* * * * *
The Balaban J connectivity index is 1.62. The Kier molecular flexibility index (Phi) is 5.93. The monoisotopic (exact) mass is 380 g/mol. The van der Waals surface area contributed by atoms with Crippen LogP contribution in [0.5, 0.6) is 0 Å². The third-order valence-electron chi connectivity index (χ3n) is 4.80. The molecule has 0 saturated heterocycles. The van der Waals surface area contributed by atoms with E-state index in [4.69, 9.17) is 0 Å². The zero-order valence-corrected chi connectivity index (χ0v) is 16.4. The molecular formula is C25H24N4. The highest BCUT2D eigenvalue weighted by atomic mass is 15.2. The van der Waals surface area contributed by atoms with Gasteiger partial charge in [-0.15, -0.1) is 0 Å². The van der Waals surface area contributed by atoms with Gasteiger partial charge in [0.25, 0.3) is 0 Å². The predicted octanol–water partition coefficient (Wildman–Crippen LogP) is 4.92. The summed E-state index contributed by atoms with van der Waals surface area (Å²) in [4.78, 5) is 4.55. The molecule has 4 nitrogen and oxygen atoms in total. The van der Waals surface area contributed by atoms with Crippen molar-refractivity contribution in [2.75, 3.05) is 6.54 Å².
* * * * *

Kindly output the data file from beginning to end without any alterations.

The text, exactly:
The Balaban J connectivity index is 1.62. The Kier molecular flexibility index (Phi) is 5.93. The monoisotopic (exact) mass is 380 g/mol. The van der Waals surface area contributed by atoms with Crippen LogP contribution in [0.5, 0.6) is 0 Å². The third-order valence-electron chi connectivity index (χ3n) is 4.80. The molecule has 0 saturated heterocycles. The van der Waals surface area contributed by atoms with E-state index in [4.69, 9.17) is 0 Å². The zero-order valence-corrected chi connectivity index (χ0v) is 16.4. The molecular formula is C25H24N4. The highest BCUT2D eigenvalue weighted by atomic mass is 15.2. The van der Waals surface area contributed by atoms with Gasteiger partial charge in [-0.15, -0.1) is 0 Å². The van der Waals surface area contributed by atoms with Gasteiger partial charge in [0.25, 0.3) is 0 Å². The predicted octanol–water partition coefficient (Wildman–Crippen LogP) is 4.92. The summed E-state index contributed by atoms with van der Waals surface area (Å²) in [4.78, 5) is 4.55. The molecule has 4 nitrogen and oxygen atoms in total. The van der Waals surface area contributed by atoms with Crippen molar-refractivity contribution in [2.75, 3.05) is 6.54 Å².